15 Christmas Foods Around the World Slideshow
November 20, 2015
See how the world celebrates this widely beloved holiday
15 Christmas Foods Around the World
Victorian ideas from the 1860s inspired many of the ways the world celebrates Christmas today. Christmas cards weren’t given widely until then; the tradition didn’t spread to the United States until the early 1970s. Until the late nineteenth century when turkey took center stage, the Christmas feast focused on goose, chicken, or roast beef. It was also common to see people caroling door-to-door. The tradition of decorating Christmas trees also came from this era — it began in Germany, spread to America by way of German settlers, and made its way to England in 1840 due to Prince Albert.
Wondering what the rest of the world is cooking up to celebrate Christmas and spread the yuletide cheer? The Daily Meal is here to take you to Christmas tables around the globe to get a taste of their traditional Christmas meals.
Additional reporting by Fabiana Santana.
Temperature highs mean “Christmas in July” isn’t too off for Australians, as most schools’ summer holidays are from mid-December to early February. After opening presents, Christmas morning means a breakfast of ham and eggs, then attending church, followed by a traditional midday feast. Some families grill on the barbeque, some have picnics of turkey, ham, and salad at the beach, and some favor a traditional British Christmas meal including roast turkey and plum pudding.
Christmas in Chile is big event. Families start praying a novena nine days before December 25 and attend Midnight Mass on Christmas to celebrate Christ’s birth. Afterward, even if it is 2 a.m., a huge dinner with typical Chilean foods is served. Think oven-roasted turkey, cazuela de ave (a special chicken soup), rice, puddings, and the traditional pan de Pascua, a sweet, fruit-based cake that is also left out for Santa when the kids go to bed. A traditional eggnog drink called cola de mono or "monkey's tail," made from coffee, milk, liquor, cinnamon, and sugar, is also served.
The last two weeks before Christmas are known as the great baking period for the Danish. Everyone’s favorite holiday cakes, breads, and confections are made using traditional family recipes. Think ginger snaps, gingerbread hearts, marzipan, fudge, crystal fruit, and more. While many could make a meal out of Danish desserts, there's plenty more on the holiday table — especially beer. Every year on the first Friday in November, Tuborg releases its new Christmas beer. Called Julebryg in Danish, the annual Christmas brew is darker and stronger than traditional lager, and its release marks the unofficial start to the Christmas season. For Christmas dinner, a typical Danish meal consists of roast pork — maybe a duck if you’re feeling contemporary — with boiled potatoes, red cabbage, and gravy. The traditional Christmas dessert is risengrød, or rice pudding, with a whole peeled almond hidden inside. The finder of the nut gets a gift. The dessert is commonly served Christmas Eve, too, with leftovers set out for Santa.
A French Christmas dinner, Le Réveillon, will be full of foie gras, oysters, smoked salmon, and roasted capon. Depending on the region, you might get a chestnut-stuffed turkey or possibly a goose (in Alsace, for example), but no matter where you are, the bûche de Noël is the country’s traditional Christmas dessert. It’s a log-shaped cake slathered in buttercream and decorated with Christmas figurines. The cake’s history stretches back to the Iron Age when European families would burn logs decorated with holly and ivy to celebrate the end of the winter season. As the years went on, hearths became smaller, so burning a log wasn’t an option, but cooking a cake in the shape of one was.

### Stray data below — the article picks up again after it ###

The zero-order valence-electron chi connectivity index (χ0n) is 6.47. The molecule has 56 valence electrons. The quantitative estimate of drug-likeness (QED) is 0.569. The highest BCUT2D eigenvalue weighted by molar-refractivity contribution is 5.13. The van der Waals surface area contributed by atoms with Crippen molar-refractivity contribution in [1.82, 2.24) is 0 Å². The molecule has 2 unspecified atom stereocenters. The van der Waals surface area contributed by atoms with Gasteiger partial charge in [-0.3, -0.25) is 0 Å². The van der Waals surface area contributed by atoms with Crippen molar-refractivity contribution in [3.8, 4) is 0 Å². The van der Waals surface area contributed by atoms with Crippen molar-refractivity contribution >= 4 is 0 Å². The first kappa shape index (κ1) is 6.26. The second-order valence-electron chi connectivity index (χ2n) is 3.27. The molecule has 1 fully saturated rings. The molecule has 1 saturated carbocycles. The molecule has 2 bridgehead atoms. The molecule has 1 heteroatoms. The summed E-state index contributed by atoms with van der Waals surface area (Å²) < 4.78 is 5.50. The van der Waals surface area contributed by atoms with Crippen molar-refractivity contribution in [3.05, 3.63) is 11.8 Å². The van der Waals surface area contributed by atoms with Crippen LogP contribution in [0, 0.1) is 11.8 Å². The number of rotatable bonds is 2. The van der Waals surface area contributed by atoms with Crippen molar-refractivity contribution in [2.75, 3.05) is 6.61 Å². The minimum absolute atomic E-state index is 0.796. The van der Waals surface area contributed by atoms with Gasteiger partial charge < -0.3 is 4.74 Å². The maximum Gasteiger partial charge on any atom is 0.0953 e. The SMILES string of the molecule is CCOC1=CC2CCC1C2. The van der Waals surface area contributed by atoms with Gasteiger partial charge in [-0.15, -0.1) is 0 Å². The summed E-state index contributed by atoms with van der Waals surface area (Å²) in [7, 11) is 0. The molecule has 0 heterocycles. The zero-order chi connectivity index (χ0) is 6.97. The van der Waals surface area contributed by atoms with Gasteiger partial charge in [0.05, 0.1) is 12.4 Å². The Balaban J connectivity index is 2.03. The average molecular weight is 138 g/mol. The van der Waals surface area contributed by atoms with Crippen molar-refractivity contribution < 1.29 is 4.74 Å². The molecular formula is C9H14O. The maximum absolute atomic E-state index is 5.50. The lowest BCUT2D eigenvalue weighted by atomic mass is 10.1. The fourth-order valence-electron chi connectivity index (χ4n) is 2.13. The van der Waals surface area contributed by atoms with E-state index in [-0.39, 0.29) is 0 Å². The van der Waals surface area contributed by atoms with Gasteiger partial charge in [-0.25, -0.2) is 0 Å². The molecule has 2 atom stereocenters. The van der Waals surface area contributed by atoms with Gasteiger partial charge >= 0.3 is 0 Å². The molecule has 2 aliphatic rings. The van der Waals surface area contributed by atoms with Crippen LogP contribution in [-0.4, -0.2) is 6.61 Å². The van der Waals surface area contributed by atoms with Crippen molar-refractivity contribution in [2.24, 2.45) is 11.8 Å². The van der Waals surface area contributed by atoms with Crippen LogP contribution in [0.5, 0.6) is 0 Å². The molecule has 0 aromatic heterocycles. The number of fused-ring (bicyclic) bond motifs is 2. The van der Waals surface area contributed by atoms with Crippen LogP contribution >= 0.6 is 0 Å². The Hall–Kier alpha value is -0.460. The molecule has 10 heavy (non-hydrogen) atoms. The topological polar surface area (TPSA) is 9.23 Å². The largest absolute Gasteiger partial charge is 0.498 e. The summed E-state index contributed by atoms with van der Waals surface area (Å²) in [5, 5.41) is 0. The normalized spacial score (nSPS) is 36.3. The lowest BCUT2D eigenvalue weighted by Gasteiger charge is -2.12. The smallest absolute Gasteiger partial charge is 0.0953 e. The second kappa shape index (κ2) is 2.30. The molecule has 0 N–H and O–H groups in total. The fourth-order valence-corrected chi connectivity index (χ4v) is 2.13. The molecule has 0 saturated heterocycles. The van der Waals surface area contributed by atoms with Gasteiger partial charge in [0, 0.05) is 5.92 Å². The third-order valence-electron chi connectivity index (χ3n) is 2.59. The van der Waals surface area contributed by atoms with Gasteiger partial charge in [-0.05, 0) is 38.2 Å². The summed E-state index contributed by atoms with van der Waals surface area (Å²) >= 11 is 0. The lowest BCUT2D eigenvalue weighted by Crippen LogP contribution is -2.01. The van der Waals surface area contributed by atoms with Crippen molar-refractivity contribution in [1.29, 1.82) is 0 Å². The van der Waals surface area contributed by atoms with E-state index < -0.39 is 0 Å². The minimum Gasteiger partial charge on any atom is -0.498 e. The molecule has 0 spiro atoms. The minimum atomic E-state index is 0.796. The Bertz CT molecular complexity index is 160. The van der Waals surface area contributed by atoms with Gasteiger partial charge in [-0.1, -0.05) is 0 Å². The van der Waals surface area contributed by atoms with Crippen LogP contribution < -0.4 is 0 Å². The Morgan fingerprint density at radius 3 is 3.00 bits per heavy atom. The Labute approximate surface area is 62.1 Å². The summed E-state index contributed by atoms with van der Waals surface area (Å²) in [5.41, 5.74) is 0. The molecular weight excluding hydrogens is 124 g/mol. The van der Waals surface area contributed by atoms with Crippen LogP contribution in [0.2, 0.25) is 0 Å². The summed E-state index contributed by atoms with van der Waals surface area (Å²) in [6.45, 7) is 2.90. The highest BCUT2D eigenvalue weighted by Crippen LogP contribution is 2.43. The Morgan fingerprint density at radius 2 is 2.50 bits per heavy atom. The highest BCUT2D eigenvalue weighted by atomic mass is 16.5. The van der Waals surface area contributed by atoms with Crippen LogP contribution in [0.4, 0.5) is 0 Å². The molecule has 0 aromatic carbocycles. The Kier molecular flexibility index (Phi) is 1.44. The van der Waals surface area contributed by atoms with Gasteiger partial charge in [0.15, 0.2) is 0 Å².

If you’re in Provence, be prepared for a big dessert. The 13 desserts of Christmas, or Le Treize Desserts de Noel, are meant to represent Jesus and the 12 apostles at the Last Supper and are a staple at Southern French households. The treats are set out all at once and each guest must have a bit of each one. Don't worry, though: many of the 13 (the exact items vary from household to household) will be simple dried fruit or nuts.
In Germany, Christmas traditions span the whole month of December. Four weeks before December 25, children make Advent wreaths, while each Sunday they light a candle on the wreath and eat Christmas treats, such as pfeffernüsse cookies, which are made with warm spices and covered in powdered sugar. Intricate marzipan displays shaped like animals and fruits appear in bakery windows, and outdoor Christmas markets sell gifts, decorations, and treats. On Christmas Eve in some parts of the country, children leave hay and carrots inside their shoes outside for St. Nicholas’s horse as he passes by. Christmas Eve is also centered on decorating the Christmas tree, a tradition that originally hails from Germany. A traditional holiday drink is glühwein, a mulled wine made with lemon, cloves, and cinnamon. Often enjoyed on Christmas morning is früchtebrot, a type of sweet fruitcake.
The winter hog slaughter is a time-honored tradition all over Greece, making pork the preferred meat for Christmas dinner. Greek Orthodox religious tradition calls for a fasting period to start almost 40 days before Christmas. While the Christmas fast is not as strict as the Easter one, it is still practiced throughout most of Greece today. Dairy products are avoided on Mondays, Wednesdays, and Fridays, and meat is prohibited the entire time. Vegetables and legumes make up most of the meals during the fast, so it’s not hard to see why Christmas dinner is so appealing. Along with fresh Christmas pork, served roasted or grilled, the Christmas table will also surely include Christopsomo, or "Christ's bread," a Greek specialty baked this time of year. This is a round loaf decorated with dough crosses. Each island or region has its own variation.